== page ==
A recent increase in interest from parents in “learning pods” or “microschools” to support online education and child care during the Covid-19 pandemic has raised important questions around how learning pods will impact school district finances and further influence educational inequity. For more information about this educational option, see this article by C. A. Samuels and A. Prothero in Education Week about pandemic pods and their implications on equal access to education by families with diverse socioeconomic statuses: https://www.edweek.org/ew/articles/2020/07/29/could-the-pandemic-pod-be-a-lifeline.html.

    Equality
    Equality: A tall child and a shorter child each stand on the same size stool but only the taller child can reach a bookshelf.
    Equality = Sameness

    Giving everyone the same thing.

    It only works if everyone starts from the same place.

    versus
    Equity
    Equity: A taller child can reach a bookshelf using a step stool with one step, while a shorter child reaches the same bookshelf using a step stool with three steps.
    Equity = Fairness

    Access to the same opportunities.

    We must ensure equity before we can enjoy equality.

    Adapted from https://www.ilr.cornell.edu/post/equity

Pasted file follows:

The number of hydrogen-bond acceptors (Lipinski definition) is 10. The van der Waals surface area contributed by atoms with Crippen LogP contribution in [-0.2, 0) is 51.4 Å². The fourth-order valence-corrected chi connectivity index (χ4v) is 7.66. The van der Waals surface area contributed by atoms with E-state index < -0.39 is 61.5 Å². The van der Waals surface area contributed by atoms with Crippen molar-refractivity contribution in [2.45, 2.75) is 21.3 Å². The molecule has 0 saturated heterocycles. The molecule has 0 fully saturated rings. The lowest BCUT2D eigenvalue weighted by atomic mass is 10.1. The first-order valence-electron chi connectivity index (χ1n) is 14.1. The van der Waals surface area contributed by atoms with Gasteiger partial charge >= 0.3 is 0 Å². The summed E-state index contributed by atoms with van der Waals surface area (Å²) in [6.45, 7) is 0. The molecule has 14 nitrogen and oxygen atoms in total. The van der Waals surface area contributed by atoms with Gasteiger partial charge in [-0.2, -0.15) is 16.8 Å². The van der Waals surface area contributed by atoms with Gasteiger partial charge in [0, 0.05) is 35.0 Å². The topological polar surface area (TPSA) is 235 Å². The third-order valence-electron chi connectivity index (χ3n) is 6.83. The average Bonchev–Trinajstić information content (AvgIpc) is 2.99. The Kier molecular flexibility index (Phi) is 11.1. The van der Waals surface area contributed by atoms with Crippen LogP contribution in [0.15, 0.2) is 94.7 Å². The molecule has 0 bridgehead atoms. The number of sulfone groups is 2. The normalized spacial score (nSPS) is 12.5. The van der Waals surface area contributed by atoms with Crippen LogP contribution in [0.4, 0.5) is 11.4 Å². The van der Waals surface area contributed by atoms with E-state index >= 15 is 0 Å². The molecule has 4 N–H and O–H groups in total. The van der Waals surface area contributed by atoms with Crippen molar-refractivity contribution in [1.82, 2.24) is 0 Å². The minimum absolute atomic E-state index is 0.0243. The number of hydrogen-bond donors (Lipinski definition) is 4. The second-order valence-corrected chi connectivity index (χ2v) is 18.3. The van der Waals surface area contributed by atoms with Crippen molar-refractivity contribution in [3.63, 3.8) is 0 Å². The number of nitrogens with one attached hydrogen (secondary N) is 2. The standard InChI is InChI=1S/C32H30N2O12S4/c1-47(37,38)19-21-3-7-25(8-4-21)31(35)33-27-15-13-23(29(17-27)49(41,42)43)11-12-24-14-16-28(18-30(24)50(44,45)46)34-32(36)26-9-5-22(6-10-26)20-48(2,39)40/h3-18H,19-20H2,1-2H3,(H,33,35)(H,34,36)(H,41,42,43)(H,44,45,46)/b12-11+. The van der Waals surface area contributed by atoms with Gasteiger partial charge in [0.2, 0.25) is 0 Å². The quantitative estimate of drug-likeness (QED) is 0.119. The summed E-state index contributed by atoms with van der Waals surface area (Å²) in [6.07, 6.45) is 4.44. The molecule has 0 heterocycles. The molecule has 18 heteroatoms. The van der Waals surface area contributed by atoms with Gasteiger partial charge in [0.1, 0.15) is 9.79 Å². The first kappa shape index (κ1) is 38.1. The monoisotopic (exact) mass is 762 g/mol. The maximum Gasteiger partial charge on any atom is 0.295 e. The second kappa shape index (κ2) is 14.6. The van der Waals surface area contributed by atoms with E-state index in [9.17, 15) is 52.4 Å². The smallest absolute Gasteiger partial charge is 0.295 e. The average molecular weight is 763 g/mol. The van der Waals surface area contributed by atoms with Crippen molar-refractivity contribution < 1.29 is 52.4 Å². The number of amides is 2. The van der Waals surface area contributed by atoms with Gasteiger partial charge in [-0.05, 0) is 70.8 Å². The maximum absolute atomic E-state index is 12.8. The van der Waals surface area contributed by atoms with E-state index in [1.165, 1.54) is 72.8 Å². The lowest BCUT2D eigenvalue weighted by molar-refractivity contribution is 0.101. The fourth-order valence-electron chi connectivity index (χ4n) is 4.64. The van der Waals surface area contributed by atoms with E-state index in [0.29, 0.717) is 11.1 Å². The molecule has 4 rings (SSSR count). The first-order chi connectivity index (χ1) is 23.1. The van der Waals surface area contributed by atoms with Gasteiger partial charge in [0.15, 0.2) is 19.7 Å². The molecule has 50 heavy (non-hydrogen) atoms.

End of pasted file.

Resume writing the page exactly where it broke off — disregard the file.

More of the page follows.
• Exploration Over Rewards

    A study recently published in the journal, Developmental Science found that, unlike adults, children were primarily motivated by information gained through exploration versus motivated by gaining an external reward. Vladimir Sloutsky, co-author of the study and professor at The Ohio State University concluded, “Exploration seems to be the major driving force during early childhood—even outweighing the importance of immediate rewards.” Results of the study also found that children’s exploration is not random, but rather they explore in a systematic way to ensure that they haven’t missed any important information. For more information on this study, visit https://news.osu.edu/young-children-would-rather-explore-than-get-rewards/.

 

Tech Updates

  • School-Age Activities Upgraded!

    In July, we updated all activities in the School-Age track to make them easier to complete electronically. This upgrade allows school-age staff members to complete required and optional activities without having to download and print a physical copy of the file. Instead, school-age staff can fill out the activity online, then save a copy locally that can be emailed to their TCS or Program Manager as needed. Now that all direct care tracks have been upgraded, activities in all Focused Topics courses will be upgraded next. You can also access the Fillable Activities Support Article for additional guidance.